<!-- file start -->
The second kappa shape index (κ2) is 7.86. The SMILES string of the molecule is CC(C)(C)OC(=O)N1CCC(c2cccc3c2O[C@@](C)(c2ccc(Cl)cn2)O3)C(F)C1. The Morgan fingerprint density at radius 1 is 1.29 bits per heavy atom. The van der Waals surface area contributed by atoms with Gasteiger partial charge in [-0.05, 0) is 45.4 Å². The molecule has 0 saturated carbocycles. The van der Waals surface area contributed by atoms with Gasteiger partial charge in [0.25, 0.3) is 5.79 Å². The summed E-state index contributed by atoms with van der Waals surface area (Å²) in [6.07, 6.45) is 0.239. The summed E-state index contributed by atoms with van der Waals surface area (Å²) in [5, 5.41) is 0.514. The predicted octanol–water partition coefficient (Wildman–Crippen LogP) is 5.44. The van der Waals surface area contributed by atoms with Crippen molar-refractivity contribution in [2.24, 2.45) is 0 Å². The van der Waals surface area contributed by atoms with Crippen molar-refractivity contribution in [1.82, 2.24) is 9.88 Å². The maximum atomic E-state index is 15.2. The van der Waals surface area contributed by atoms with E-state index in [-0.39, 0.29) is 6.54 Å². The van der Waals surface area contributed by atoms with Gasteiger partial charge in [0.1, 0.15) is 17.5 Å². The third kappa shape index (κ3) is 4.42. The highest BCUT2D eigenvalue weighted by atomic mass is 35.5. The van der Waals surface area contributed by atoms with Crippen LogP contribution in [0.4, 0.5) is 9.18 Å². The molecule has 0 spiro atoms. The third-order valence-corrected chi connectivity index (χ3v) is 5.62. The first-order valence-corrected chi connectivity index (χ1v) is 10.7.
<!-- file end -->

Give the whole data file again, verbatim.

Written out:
The second kappa shape index (κ2) is 7.86. The SMILES string of the molecule is CC(C)(C)OC(=O)N1CCC(c2cccc3c2O[C@@](C)(c2ccc(Cl)cn2)O3)C(F)C1. The Morgan fingerprint density at radius 1 is 1.29 bits per heavy atom. The van der Waals surface area contributed by atoms with Gasteiger partial charge in [-0.05, 0) is 45.4 Å². The molecule has 0 saturated carbocycles. The van der Waals surface area contributed by atoms with Gasteiger partial charge in [0.25, 0.3) is 5.79 Å². The summed E-state index contributed by atoms with van der Waals surface area (Å²) in [6.07, 6.45) is 0.239. The summed E-state index contributed by atoms with van der Waals surface area (Å²) in [5, 5.41) is 0.514. The predicted octanol–water partition coefficient (Wildman–Crippen LogP) is 5.44. The van der Waals surface area contributed by atoms with Crippen molar-refractivity contribution in [2.24, 2.45) is 0 Å². The van der Waals surface area contributed by atoms with Crippen molar-refractivity contribution in [1.82, 2.24) is 9.88 Å². The maximum atomic E-state index is 15.2. The van der Waals surface area contributed by atoms with E-state index in [-0.39, 0.29) is 6.54 Å². The van der Waals surface area contributed by atoms with Gasteiger partial charge in [0.1, 0.15) is 17.5 Å². The third kappa shape index (κ3) is 4.42. The highest BCUT2D eigenvalue weighted by atomic mass is 35.5. The van der Waals surface area contributed by atoms with Crippen LogP contribution in [0.4, 0.5) is 9.18 Å². The molecule has 0 spiro atoms. The third-order valence-corrected chi connectivity index (χ3v) is 5.62. The first-order valence-corrected chi connectivity index (χ1v) is 10.7.